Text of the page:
31. R. Katoh et al., “Ultrafast relaxation as a possible limiting factor of electron injection efficiency in black dye sensitized nanocrystalline TiO2 films,” J. Phys. Chem. C 116(42), 22301–22306 (2012).JPCCCK1932-7447 http://dx.doi.org/10.1021/jp302768q Google Scholar

32. T. Yoshihara, S. I. Druzhinin and K. A. Zachariasse, “Fast intramolecular charge transfer with a planar rigidized electron donor/acceptor molecule,” J. Am. Chem. Soc. 126(27), 8535–8539 (2004).JACSAT0002-7863 http://dx.doi.org/10.1021/ja049809s Google Scholar

33. Q. Zhang et al., “Design of efficient thermally activated delayed fluorescence materials for pure blue organic light emitting diodes,” J. Am. Chem. Soc. 134(36), 14706–14709 (2012).JACSAT0002-7863 http://dx.doi.org/10.1021/ja306538w Google Scholar

34. R. Ishimatsu et al., “Solvent effect on thermally activated delayed fluorescence by 1,2,3,5-tetrakis(carbazol-9-yl)-4, 6-dicyanobenzene,” J. Phys. Chem. A 117(27), 5607–5612 (2013).JPCAFH1089-5639 http://dx.doi.org/10.1021/jp404120s Google Scholar

35. H. Hayashi and S. Nagakura, “The E.S.R. and phosphorescence spectra of some dicyanobenzene complexes with methyl-substituted benzenes,” Mol. Phys. 19(1), 45–53 (1970).MOPHAM0026-8976 http://dx.doi.org/10.1080/00268977000100991 Google Scholar

Biography

Takuya Hosokai is a scientist at the National Institute of Advanced Industrial Science and Technology, in Japan. He received his BS and MS degrees in engineering from Niigata University and Yokohama National University in 2003 and 2005, respectively, and his PhD in engineering from Chiba University in 2008. He was a postdoc at Universität Tübingen from 2008 to 2010, where he received a research scholarship from the Alexander von Humboldt Foundation. He is the author of more than 50 journal publications and has written three book chapters. His current research interests include optical and electronic properties of organic semiconducting molecules, and the development of new experimental instruments.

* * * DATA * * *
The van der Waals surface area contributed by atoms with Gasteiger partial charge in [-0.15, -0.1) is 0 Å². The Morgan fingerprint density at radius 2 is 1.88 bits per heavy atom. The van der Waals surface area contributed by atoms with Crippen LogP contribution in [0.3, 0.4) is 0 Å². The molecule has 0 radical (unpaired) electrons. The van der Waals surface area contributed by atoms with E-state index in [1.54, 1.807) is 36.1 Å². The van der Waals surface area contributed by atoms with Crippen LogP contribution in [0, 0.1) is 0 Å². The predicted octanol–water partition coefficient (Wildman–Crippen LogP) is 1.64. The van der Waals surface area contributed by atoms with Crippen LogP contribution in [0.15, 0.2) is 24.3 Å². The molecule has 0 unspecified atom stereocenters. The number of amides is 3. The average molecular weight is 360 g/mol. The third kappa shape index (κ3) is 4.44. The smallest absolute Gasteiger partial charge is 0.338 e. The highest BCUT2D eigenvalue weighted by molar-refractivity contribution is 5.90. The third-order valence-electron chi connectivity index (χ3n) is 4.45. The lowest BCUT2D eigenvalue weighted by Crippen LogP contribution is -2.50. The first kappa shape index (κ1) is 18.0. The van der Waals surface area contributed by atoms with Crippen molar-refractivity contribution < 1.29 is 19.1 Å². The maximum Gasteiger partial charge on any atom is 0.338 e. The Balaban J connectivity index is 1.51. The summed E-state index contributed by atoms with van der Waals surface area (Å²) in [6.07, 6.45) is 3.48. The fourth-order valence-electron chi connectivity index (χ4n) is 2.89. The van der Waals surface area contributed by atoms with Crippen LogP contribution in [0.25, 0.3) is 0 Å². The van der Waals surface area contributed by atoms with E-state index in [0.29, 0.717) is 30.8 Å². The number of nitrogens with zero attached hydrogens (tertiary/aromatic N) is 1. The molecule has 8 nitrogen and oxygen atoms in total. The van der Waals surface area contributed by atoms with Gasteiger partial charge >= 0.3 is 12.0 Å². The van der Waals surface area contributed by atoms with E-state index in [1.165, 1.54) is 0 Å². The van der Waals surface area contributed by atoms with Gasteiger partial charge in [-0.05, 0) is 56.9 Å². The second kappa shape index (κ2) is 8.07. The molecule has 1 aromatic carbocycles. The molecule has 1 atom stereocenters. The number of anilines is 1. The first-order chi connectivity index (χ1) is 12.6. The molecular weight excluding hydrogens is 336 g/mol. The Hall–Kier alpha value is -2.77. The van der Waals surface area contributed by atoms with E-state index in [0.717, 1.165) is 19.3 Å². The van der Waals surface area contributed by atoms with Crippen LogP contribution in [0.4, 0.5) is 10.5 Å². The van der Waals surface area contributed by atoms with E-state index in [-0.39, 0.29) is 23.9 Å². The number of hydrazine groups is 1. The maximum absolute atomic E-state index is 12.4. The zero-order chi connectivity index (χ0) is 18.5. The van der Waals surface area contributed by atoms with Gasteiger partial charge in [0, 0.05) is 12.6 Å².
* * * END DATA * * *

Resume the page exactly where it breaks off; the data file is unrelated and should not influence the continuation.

Biographies for the other authors are not available.

© The Authors. Published by SPIE under a Creative Commons Attribution 3.0 Unported License. Distribution or reproduction of this work in whole or in part requires full attribution of the original publication, including its DOI.
Takuya Hosokai, Hiroki Noda, Hajime Nakanotani, Takanori Nawata, Yasuo Nakayama, Hiroyuki Matsuzaki, Chihaya Adachi, "Solvent-dependent investigation of carbazole benzonitrile derivatives: does the 3LE−1CT energy gap facilitate thermally activated delayed fluorescence?," Journal of Photonics for Energy 8(3), 032102 (2 February 2018). https://doi.org/10.1117/1.JPE.8.032102 Submission: Received 16 November 2017; Accepted 10 January 2018
Submission: Received 16 November 2017; Accepted 10 January 2018
JOURNAL ARTICLE
9 PAGES


SHARE
Back to Top